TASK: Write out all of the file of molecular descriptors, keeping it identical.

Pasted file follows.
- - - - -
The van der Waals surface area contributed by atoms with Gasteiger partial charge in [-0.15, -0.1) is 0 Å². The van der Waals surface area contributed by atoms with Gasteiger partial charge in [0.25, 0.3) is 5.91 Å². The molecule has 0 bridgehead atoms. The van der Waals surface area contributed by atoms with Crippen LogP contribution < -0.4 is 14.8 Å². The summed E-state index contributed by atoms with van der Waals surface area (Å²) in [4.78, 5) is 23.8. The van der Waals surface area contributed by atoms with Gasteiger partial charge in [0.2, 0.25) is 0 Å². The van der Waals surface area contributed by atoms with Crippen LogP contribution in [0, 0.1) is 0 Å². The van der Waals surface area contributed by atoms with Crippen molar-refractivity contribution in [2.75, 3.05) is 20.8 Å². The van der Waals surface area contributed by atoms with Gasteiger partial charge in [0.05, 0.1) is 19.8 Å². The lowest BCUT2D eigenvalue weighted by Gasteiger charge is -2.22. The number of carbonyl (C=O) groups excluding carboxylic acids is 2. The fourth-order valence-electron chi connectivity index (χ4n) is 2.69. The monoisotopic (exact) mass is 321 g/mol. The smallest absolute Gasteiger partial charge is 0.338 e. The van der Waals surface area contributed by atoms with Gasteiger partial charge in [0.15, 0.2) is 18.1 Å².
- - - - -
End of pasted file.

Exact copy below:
The van der Waals surface area contributed by atoms with Gasteiger partial charge in [-0.15, -0.1) is 0 Å². The van der Waals surface area contributed by atoms with Gasteiger partial charge in [0.25, 0.3) is 5.91 Å². The molecule has 0 bridgehead atoms. The van der Waals surface area contributed by atoms with Crippen LogP contribution < -0.4 is 14.8 Å². The summed E-state index contributed by atoms with van der Waals surface area (Å²) in [4.78, 5) is 23.8. The van der Waals surface area contributed by atoms with Gasteiger partial charge in [0.2, 0.25) is 0 Å². The van der Waals surface area contributed by atoms with Crippen LogP contribution in [0, 0.1) is 0 Å². The van der Waals surface area contributed by atoms with Crippen molar-refractivity contribution in [2.75, 3.05) is 20.8 Å². The van der Waals surface area contributed by atoms with Gasteiger partial charge in [0.05, 0.1) is 19.8 Å². The lowest BCUT2D eigenvalue weighted by Gasteiger charge is -2.22. The number of carbonyl (C=O) groups excluding carboxylic acids is 2. The fourth-order valence-electron chi connectivity index (χ4n) is 2.69. The monoisotopic (exact) mass is 321 g/mol. The smallest absolute Gasteiger partial charge is 0.338 e. The van der Waals surface area contributed by atoms with Gasteiger partial charge in [0.15, 0.2) is 18.1 Å².